Mr. and Mrs. Jones have family, execute wills

The Joneses lived in a very, very fine house with two cats in the yard. Everything is easy. They have two kids, a boy and a girl. Eventually, their daughter Stacie marries and has a son named Eric. Their son Joseph also marries and has three children, twin girls and a boy. Mr. and Mrs. Jones execute wills when they are in their 50s and protectively place them in their safety deposit box, content they have made their wishes clear as to how to distribute their property at their deaths.

Tragedy hits, wills are not revised

Then everything gets hard. Joseph, a reservist in the military, is sent to Afghanistan where he is killed. The family is devastated. Mr. Jones can’t seem to adjust. His blood pressure spikes. His health spirals down. He dies at age 61 of a heart attack.

In the intervening years after the Joneses wrote their wills, no one thought of the documents until the day after Mr. Jones’ funeral when Mrs. Jones removes her husband's will for probating. Even then, Mrs. Jones doesn’t review her own will. The wills are simple. Mr. Jones leaves all his property to his wife unless she dies before him, in which event all his property goes to their children. Mrs. Jones’ mirrors his. What is there to review?

Mrs. Jones lives 10 more years, never revises will

Mrs. Jones’ will lies unrevised and gathering dust in the safety deposit box for another 10 years until her death. Now everything gets really hard. The family is falling apart because Stacie and her nieces and nephew are quarreling over inheritance. Mrs. Jones’ will leaves everything to her children, since her husband predeceased her. Joseph’s three children claim that they are entitled to split the one half of Mrs. Jones’ estate that would have gone to their father since they are his descendants. Stacie claims that, since her brother is dead, she is entitled to all of the property in her mother’s estate.

A lawsuit is filed

Stacie and her nieces and nephew cannot resolve their dispute and file a lawsuit requesting the probate court to interpret the will. Who takes the property? The question is answered by determining the intent of the testatrix, Mrs. Jones. To determine intent, the probate judge will look at all the language in the will.

Was the court’s determination what she wanted?

Mrs. Jones’ will stated that in the event that Mr. Jones “predeceased” (died before her) all her property was to go, “to my children, Stacie and Joseph, per capita.” The probate judge found Stacie inherited all her mother’s property and her nieces and nephew took nothing because the words "per capita" were inconsistent with allowing descendants of the deceased beneficiaries to be included as beneficiaries. The court found the words “per capita” were inconsistent with a “per stirpes” or a “per capita with representation distribution,” which would have allowed descendants of the deceased beneficiary to inherit under the will.

Did Mrs. Jones intend for her daughter to have all of her property and her nieces and nephew to have nothing? We will never know for sure, but it is not unlikely that she wanted the estate to be divided and for grandchildren to take her deceased son’s half. It is very likely that Mrs. Jones did not fully understand the importance of those two little words. Most people, including many lawyers, are unfamiliar with the technical differences between the terms “per capita” and “per stirpes.” It is best to avoid using these confusing terms at all in a will.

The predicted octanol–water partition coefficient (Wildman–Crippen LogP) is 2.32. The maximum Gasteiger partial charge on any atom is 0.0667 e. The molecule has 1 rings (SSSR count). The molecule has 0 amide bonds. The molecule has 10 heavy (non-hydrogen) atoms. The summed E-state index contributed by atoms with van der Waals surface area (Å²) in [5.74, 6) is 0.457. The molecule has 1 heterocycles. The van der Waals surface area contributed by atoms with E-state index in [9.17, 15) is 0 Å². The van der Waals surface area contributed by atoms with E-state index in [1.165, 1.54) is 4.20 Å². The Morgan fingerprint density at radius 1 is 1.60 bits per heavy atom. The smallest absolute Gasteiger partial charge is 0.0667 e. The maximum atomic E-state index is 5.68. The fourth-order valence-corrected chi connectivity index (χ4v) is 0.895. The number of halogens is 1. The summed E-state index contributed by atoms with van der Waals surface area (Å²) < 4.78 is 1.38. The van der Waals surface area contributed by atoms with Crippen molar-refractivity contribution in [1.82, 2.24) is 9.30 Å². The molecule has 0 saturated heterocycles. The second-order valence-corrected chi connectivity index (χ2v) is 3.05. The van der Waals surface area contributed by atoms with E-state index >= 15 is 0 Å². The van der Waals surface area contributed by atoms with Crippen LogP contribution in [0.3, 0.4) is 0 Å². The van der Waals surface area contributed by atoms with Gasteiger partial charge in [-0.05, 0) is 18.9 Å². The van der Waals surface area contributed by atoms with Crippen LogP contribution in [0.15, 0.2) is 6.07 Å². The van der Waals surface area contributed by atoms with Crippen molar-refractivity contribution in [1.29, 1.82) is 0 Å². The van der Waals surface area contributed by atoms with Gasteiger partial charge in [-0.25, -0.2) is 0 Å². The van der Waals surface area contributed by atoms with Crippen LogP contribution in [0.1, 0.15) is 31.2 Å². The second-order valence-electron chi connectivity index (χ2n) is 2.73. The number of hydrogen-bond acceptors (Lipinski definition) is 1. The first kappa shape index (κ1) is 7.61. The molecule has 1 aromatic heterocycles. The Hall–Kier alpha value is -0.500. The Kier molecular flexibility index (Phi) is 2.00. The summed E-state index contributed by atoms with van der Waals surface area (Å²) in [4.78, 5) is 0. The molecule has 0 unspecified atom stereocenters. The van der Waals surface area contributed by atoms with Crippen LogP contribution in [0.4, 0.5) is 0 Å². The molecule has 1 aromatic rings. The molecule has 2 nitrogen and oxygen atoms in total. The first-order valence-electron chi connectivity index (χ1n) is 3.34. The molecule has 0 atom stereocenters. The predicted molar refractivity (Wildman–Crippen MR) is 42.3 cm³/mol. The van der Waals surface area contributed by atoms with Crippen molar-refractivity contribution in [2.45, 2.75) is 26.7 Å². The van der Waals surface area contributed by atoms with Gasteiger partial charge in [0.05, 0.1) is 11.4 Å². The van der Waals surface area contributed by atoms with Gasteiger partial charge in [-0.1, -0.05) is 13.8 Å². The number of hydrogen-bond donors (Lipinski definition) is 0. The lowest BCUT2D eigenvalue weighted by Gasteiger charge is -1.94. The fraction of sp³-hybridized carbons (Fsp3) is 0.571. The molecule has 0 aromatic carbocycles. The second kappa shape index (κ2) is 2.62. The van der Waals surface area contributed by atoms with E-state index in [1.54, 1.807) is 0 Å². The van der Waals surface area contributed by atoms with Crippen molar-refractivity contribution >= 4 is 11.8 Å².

Wills should make intentions clear

The lesson for the rest of us is clear - wills should be drafted in plain language to make our intentions absolutely clear. Any will that results in litigation for interpretation wastes resources of the estate - such litigation is costly.

What could Mrs. Jones have done (and what can you do) to avoid the confusion? She could have, and should have, simply stated what she wanted. If she wanted one child to have all her property if the other child died, she should say exactly that. If she wanted her grandchildren to take that child’s share, she should have stated that as clearly.

Legal assistance recommended in drafting wills

In today’s digital age, it may be tempting to take advantage of the free Texas will forms that are advertised on the internet. But many of contain pitfalls, including the one addressed in the Joneses’ situation. The cost of having a will prepared by a competent lawyer is far less than the expense of having a court determine the intent in a “free” will.

It is important to have lawyers familiar with current cases interpreting language in wills. For instance, the phrase “who shall then be living” after “my children” or “my nieces and nephews” might seem clear, but that phrase lead to a lawsuit which was decided by the Waco Court of Appeals in 2010. An internet form may not have been updated to reflect the current legal decisions that could affect it.

Sandra W. Reed is an attorney with Katten & Benson, an elder law firm in Fort Worth. She lives in Somervell County, near Chalk Mountain. If you have questions about this column or wish to suggest a topic of interest, she may be contacted by phone at (254)797- 0211 or